By Barbara R. Casper, M.D.
The Courier-Journal (Louisville, Ky.), Jan. 13, 2017
I am a physician who has cared for uninsured and underinsured patients for my entire 31 years of practice. In the past I have written editorials in support of the Affordable Care Act and with the likelihood of its repeal without a viable replacement I feel that I need to provide a voice for my patients who will be adversely affected by this change.
People need to understand that not having insurance kills people. I have seen this in my own practice prior to the ACA. I cared for a patient who refused to come to the doctor in spite of an obvious cancer until it was so advanced that there was little we could offer her but comfort care. She was too young for medicare, had to quit her job to care for an ailing husband and was concerned that they might lose their house if she incurred medical bills. She may have lost her house but sadly she did lose her life.
My personal experience with the implementation of the ACA is that patients can now afford their medications and their preventive care. This has resulted in many of my patients now having their chronic illnesses such as diabetes and hypertension under control. This has significant economic benefits to our communities in that the cost of catastrophic care for the consequences of these diseases left unchecked are much more expensive, not only in dollars spent but in suffering. My experience has been verified by a study published in JAMA Internal Medicine where a comparison of health care in Kentucky, Arkansas and Texas was completed. Kentucky and Arkansas both expanded medicaid while Texas did not. The results indicate that in Kentucky and Arkansas the number of emergency room visits decreased, the visits to primary care physicians increased as did compliance with medications. This was in contrast to Texas where patients are still obtaining their health care through the emergency department. This is what the law was intended to do.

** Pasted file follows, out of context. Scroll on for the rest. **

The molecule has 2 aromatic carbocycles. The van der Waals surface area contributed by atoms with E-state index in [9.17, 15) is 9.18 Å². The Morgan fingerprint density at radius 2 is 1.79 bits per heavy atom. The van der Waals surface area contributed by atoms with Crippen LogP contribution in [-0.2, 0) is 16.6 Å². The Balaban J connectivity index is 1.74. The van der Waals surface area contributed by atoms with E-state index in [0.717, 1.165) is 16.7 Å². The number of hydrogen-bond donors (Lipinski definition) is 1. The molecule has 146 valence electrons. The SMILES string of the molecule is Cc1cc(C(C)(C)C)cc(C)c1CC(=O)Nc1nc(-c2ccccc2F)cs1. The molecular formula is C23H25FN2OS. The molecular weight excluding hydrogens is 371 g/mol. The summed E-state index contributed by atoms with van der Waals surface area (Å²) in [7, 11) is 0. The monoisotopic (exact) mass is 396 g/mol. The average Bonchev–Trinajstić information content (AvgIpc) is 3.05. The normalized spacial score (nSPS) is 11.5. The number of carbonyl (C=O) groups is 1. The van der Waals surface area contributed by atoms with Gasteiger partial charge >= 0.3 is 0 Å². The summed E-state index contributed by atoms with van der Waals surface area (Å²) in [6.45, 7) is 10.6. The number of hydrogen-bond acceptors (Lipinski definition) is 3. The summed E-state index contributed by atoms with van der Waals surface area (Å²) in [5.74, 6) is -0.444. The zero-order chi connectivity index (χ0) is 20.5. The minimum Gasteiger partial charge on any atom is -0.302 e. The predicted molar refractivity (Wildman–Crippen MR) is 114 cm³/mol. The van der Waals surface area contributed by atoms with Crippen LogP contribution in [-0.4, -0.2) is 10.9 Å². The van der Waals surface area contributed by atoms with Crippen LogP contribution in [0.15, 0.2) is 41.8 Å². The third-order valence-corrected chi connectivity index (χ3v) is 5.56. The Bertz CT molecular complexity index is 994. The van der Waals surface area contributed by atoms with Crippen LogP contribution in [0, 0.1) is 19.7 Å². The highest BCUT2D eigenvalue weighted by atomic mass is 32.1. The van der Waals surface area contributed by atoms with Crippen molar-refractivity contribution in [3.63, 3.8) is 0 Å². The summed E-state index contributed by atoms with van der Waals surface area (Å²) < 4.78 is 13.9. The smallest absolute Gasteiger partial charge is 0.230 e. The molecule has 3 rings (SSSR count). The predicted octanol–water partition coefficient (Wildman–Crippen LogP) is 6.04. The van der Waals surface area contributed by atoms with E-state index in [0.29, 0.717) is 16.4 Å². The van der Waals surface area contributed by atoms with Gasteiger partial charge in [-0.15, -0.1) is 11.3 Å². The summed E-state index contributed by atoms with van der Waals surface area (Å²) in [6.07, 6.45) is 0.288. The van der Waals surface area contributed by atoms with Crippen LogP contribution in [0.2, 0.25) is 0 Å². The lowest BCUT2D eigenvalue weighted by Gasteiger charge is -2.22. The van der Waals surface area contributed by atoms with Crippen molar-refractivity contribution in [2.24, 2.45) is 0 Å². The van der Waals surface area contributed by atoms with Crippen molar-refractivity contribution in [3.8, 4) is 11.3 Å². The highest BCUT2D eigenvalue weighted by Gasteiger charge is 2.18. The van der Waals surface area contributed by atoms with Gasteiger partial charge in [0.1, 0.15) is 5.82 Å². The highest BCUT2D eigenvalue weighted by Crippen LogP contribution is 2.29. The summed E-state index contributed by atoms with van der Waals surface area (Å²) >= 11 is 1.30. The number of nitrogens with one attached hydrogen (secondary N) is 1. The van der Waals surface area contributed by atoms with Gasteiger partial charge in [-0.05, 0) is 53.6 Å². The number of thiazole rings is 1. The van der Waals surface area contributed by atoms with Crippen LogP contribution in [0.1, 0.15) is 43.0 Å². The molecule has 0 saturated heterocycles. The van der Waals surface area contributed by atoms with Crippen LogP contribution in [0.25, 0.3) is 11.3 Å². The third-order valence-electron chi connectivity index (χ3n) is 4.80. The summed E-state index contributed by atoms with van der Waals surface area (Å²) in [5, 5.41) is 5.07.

This is not a perfect law – some folks did not benefit from the expansion of Medicaid or the subsidies and now have higher deductibles and limited options for plans. The law could be improved but the Republicans have focused so much on the repeal that nothing has been accomplished. It is interesting that now that they have the votes to actually repeal the law, no viable replacement has been discussed. They have had seven years to develop their own plan. My own personal opinion is that a single-payer system – Medicare for all would be the best possible replacement.
A recent poll indicated that only 20 percent of the public is in support of the repeal of the ACA. For me, this is NOT a political issue – it is an issue of caring for my patients. I have had many discussions with patients in my office recently who are concerned about losing their insurance and I have difficulty reassuring them. I will continue to care for them – it seems to me that our elected officials do not.
Barbara R. Casper, M.D., is a professor of medicine at the University of Louisville.